Raspberry Pi 2 vs. 1 GPIO Benchmark

Raspberry Pi 2 GPIO Benchmark

It’s battle time! Some of you may have heard that Raspberry Pi 2 is out with more punch than ever. Just how much more? Well, apt-get dist-upgrade went about 5 times faster with the new Pi. With 1 GB of RAM and four cores, this will definitely be a boost for my home SSH box ergonomics over the previous version.

But what about hacking? There has been a lot of interest in getting GPIO benchmarks for the Pi 2 similar to my earlier Raspberry Pi GPIO benchmark. Well here it is! Please refer to the earlier article for source code and nice screenshots of square waves, as I’ll concentrate on the performance difference only here. You can also get the code from Github:

https://github.com/jokkebk/rpi-gpio-benchmark

Summary of results

All the Pi 1 benchmarks were ran 14th and 15th February 2015 using latest versions of the libraries as stated in my updated benchmark post. Pi 2 benchmarks were all run 25th and 26th March 2015 with the latest versions. If you get significantly different results at a later date, please let me know and I’ll update the table!

Language Library Pi 1 Pi 2 Change
Shell /proc/mem access 2.8 kHz 7.0 kHz 2,5x
Shell / wiringPi WiringPi gpio utility 40 Hz 95 Hz 2,4x
Python RPi.GPIO 70 kHz 243 kHz 2,5x
Python wiringpi2 bindings 28 kHz 103 kHz 3,7x
Ruby wiringpi bindings 21 kHz N/A 3,7x
C Native library 22 MHz 41.7 MHz 1,9x
C BCM2835 5.4 MHz 7.2 MHz 1,3x
C WiringPi normal GPIO wiringPiSetup() 4.1 MHz 9.3 MHz 2,3x
C WiringPi GPIO wiringPiSetupGpio() 4.6 MHz 9.4 MHz 2x
C WiringPi sys wiringPiSetupSys() 120 kHz 185 kHz 1.5x
Perl BCM2835 48 kHz 154 kHz 3.2x

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Unzip Library for C

Christmas holidays are a wonderful time to invent new projects. I decided I’d do some desktop coding for a change, and try to code an optimized image viewer for my old zipped pocket camera photos. First task of course was to read a zip file.

To my surprise, there wasn’t a “GNU standard library” available for this task like there is zlib for general compression, or libjpeg and libpng for images. Best match for my simple needs seemed to be Minizip, but at 7378 lines of code, and 2125 for just unzip.c (utilizing zlib so basically just file handling), I was not convinced, especially because I knew I had some very specific requirements to cater for (namely uncompressing all JPEGs to memory for fast rendering and thumbnail generation).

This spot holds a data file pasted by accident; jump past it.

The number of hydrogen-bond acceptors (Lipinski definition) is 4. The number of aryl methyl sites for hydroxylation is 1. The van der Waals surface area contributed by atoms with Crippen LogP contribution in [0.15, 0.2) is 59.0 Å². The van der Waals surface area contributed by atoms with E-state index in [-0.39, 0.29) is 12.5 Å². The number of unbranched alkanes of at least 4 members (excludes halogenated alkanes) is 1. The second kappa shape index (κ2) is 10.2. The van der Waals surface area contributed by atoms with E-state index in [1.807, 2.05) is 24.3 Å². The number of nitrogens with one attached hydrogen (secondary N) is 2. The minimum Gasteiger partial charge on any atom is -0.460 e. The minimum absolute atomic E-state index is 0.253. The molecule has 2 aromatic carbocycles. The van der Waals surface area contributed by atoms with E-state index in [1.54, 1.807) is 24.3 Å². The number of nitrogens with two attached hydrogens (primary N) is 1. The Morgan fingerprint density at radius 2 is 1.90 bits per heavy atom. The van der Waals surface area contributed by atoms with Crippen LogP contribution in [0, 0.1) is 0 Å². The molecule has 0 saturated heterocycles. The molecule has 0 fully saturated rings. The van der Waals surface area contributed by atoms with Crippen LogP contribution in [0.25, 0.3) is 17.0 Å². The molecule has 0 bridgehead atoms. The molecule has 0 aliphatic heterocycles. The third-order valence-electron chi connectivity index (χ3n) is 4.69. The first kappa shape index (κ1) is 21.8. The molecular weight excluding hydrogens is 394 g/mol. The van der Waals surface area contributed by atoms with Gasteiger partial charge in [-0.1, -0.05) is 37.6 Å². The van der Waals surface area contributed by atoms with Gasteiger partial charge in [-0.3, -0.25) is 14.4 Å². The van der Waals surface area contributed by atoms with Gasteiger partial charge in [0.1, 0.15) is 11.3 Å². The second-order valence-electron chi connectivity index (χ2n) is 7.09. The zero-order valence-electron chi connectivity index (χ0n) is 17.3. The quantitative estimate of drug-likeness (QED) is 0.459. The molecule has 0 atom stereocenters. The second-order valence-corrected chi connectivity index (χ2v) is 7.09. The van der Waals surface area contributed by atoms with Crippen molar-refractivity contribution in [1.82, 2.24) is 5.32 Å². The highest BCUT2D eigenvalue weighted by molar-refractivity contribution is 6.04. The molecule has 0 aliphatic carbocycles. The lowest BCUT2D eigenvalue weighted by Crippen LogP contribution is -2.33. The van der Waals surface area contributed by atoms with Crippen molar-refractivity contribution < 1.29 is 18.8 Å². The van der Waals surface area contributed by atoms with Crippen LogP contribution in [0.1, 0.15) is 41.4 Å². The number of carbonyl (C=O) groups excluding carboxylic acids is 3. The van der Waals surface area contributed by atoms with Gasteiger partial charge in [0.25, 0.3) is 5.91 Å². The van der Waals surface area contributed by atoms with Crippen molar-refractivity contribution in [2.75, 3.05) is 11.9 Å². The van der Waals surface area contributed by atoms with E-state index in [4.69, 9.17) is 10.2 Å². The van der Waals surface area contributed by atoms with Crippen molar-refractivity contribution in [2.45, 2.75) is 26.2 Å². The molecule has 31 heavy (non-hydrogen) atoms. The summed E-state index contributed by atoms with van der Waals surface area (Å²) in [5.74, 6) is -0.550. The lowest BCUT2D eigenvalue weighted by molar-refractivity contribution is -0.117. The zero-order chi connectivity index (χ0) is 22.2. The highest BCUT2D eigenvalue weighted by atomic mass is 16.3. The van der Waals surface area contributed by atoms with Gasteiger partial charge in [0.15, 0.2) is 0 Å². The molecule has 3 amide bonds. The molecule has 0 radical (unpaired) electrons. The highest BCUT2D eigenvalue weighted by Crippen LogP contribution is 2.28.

Zip File Structure – The Essentials

The ZIP file format turned out to be surprisingly simple, especially since I decided I would be sticking to bare essentials and skipping zip64 support, encryption, multifile zips, and all other compression methods than “store” (no compression) and “deflate” (easily decompressed with zlib, see below). Even with barebones setup, my zip routines would handle about 99.9 % of zips out there just fine.

Drawing on excellent ZIP format documentation from InfoZip’s latest appnote, the file structure I needed to parse seemed to have the following structure:

  • Local file header 1
  • File data 1
  • Data descriptor 1
  • Local file header N
  • File data N
  • Data descriptor N
  • … optional decryption / extra stuff …
  • Central directory
  • … zip64-specific extra stuff …
  • End of central directory record

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Tutorial: State Machines with C Callbacks

State machine

Many electronics projects involve the device transitioning from one state to another. On a high level, it could be that your project is initially in a state where it awaits input, and once it receives it, it goes to another state where it performs a series of actions, eventually returning back to the initial state. On a lower level, many communications protocols are often simple or increasingly complex state machines. In many cases, an elegantly implemented state machine can simplify your code and make it easier to manage.

There are several methods to implement state machines programmatically starting from simple if-conditions to state variables and switch structures. In this tutorial I’ll cover a slightly more advanced method of using callbacks or “function pointers” as they are implemented in C. This has some performance benefits, makes up for some clean code, and you’ll learn a bit on the way!

State Machines with Conditionals

First, to introduce the idea of a state machine, lets take a simple example: Blinking LEDs. Imagine you want the LED to turn on for a second, and then turn off. We could do it with a simple 2-state machine:

enum states { 
  LED_ON,
  LED_OFF
};

enum states state = LED_OFF;

while(1) {
  if(state == LED_OFF) {
    led_on();
    state = LED_ON;
  } else {
    led_off();
    state = LED_OFF;
  }
  sleep(1); // sleep for a second
}

If you can understand the code above, you have pretty much grasped the fundamentals of state machines. We have some processing specific to given state, and when we want to go to another state, we use a variable (in this example it’s called state) to do that. And by the way, if you haven’t encountered enum before, you should check out Enumerated type in Wikipedia. It’s a very handful tool to add to your C coding arsenal.
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